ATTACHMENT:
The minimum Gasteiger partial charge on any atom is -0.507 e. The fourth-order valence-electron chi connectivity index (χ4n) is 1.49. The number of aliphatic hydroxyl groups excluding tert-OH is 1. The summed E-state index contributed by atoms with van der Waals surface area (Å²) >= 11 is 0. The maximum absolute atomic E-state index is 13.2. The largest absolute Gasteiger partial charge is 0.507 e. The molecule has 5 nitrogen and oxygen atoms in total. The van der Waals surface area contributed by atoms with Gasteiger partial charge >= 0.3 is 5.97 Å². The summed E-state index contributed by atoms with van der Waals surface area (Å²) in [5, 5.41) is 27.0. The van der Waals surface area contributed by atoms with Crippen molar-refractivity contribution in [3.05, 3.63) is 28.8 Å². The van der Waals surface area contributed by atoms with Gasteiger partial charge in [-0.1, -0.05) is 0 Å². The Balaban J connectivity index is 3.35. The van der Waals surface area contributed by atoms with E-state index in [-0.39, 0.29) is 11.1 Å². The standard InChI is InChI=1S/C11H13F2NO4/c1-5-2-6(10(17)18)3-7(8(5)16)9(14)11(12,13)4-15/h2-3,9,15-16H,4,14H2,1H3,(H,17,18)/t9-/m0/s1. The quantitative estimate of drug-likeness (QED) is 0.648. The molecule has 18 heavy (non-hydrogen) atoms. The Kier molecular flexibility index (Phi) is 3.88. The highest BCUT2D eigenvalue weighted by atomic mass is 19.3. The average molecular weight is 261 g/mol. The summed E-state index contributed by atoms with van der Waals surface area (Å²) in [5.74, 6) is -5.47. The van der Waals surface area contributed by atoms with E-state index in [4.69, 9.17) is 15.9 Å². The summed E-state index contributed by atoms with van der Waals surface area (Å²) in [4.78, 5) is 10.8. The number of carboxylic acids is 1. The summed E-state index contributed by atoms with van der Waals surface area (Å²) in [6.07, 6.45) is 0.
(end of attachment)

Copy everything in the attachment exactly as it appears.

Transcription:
The minimum Gasteiger partial charge on any atom is -0.507 e. The fourth-order valence-electron chi connectivity index (χ4n) is 1.49. The number of aliphatic hydroxyl groups excluding tert-OH is 1. The summed E-state index contributed by atoms with van der Waals surface area (Å²) >= 11 is 0. The maximum absolute atomic E-state index is 13.2. The largest absolute Gasteiger partial charge is 0.507 e. The molecule has 5 nitrogen and oxygen atoms in total. The van der Waals surface area contributed by atoms with Gasteiger partial charge >= 0.3 is 5.97 Å². The summed E-state index contributed by atoms with van der Waals surface area (Å²) in [5, 5.41) is 27.0. The van der Waals surface area contributed by atoms with Crippen molar-refractivity contribution in [3.05, 3.63) is 28.8 Å². The van der Waals surface area contributed by atoms with Gasteiger partial charge in [-0.1, -0.05) is 0 Å². The Balaban J connectivity index is 3.35. The van der Waals surface area contributed by atoms with E-state index in [-0.39, 0.29) is 11.1 Å². The standard InChI is InChI=1S/C11H13F2NO4/c1-5-2-6(10(17)18)3-7(8(5)16)9(14)11(12,13)4-15/h2-3,9,15-16H,4,14H2,1H3,(H,17,18)/t9-/m0/s1. The quantitative estimate of drug-likeness (QED) is 0.648. The molecule has 18 heavy (non-hydrogen) atoms. The Kier molecular flexibility index (Phi) is 3.88. The highest BCUT2D eigenvalue weighted by atomic mass is 19.3. The average molecular weight is 261 g/mol. The summed E-state index contributed by atoms with van der Waals surface area (Å²) in [5.74, 6) is -5.47. The van der Waals surface area contributed by atoms with E-state index in [4.69, 9.17) is 15.9 Å². The summed E-state index contributed by atoms with van der Waals surface area (Å²) in [4.78, 5) is 10.8. The number of carboxylic acids is 1. The summed E-state index contributed by atoms with van der Waals surface area (Å²) in [6.07, 6.45) is 0.